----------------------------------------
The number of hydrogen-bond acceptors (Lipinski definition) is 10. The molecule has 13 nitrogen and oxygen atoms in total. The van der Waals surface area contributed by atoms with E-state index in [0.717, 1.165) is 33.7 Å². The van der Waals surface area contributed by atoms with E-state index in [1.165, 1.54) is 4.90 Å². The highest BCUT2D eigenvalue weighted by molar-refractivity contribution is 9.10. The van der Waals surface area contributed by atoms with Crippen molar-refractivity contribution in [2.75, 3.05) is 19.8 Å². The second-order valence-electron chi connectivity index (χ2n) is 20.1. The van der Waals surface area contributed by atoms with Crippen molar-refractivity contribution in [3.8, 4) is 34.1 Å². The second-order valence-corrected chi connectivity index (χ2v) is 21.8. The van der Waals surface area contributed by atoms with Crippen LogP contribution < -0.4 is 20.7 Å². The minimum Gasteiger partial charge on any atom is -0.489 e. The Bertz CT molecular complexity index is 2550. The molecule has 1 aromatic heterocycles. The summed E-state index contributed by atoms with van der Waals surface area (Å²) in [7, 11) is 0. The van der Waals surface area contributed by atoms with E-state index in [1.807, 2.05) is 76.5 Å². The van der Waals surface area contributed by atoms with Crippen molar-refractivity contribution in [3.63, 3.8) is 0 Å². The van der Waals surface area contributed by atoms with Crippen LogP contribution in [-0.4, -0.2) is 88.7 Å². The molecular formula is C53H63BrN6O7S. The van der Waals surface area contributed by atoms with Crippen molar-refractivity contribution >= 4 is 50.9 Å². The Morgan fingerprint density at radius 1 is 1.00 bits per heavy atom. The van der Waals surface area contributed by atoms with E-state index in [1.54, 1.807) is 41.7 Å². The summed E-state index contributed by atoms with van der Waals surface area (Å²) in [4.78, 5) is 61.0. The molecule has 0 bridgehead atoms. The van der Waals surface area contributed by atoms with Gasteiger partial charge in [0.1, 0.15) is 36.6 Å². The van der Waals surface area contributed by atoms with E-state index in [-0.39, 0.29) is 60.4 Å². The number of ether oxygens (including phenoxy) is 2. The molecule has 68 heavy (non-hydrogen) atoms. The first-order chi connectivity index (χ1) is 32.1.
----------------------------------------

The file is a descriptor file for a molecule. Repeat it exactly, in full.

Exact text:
The number of hydrogen-bond acceptors (Lipinski definition) is 10. The molecule has 13 nitrogen and oxygen atoms in total. The van der Waals surface area contributed by atoms with E-state index in [0.717, 1.165) is 33.7 Å². The van der Waals surface area contributed by atoms with E-state index in [1.165, 1.54) is 4.90 Å². The highest BCUT2D eigenvalue weighted by molar-refractivity contribution is 9.10. The van der Waals surface area contributed by atoms with Crippen molar-refractivity contribution in [2.75, 3.05) is 19.8 Å². The second-order valence-electron chi connectivity index (χ2n) is 20.1. The van der Waals surface area contributed by atoms with Crippen molar-refractivity contribution in [3.8, 4) is 34.1 Å². The second-order valence-corrected chi connectivity index (χ2v) is 21.8. The van der Waals surface area contributed by atoms with Crippen LogP contribution < -0.4 is 20.7 Å². The minimum Gasteiger partial charge on any atom is -0.489 e. The Bertz CT molecular complexity index is 2550. The molecule has 1 aromatic heterocycles. The summed E-state index contributed by atoms with van der Waals surface area (Å²) in [7, 11) is 0. The van der Waals surface area contributed by atoms with E-state index in [1.807, 2.05) is 76.5 Å². The van der Waals surface area contributed by atoms with Crippen molar-refractivity contribution in [3.63, 3.8) is 0 Å². The van der Waals surface area contributed by atoms with Crippen LogP contribution in [-0.4, -0.2) is 88.7 Å². The molecular formula is C53H63BrN6O7S. The van der Waals surface area contributed by atoms with Crippen molar-refractivity contribution >= 4 is 50.9 Å². The Morgan fingerprint density at radius 1 is 1.00 bits per heavy atom. The van der Waals surface area contributed by atoms with E-state index in [1.54, 1.807) is 41.7 Å². The summed E-state index contributed by atoms with van der Waals surface area (Å²) in [4.78, 5) is 61.0. The molecule has 0 bridgehead atoms. The van der Waals surface area contributed by atoms with Gasteiger partial charge in [0.1, 0.15) is 36.6 Å². The van der Waals surface area contributed by atoms with E-state index in [-0.39, 0.29) is 60.4 Å². The number of ether oxygens (including phenoxy) is 2. The molecule has 68 heavy (non-hydrogen) atoms. The first-order chi connectivity index (χ1) is 32.1.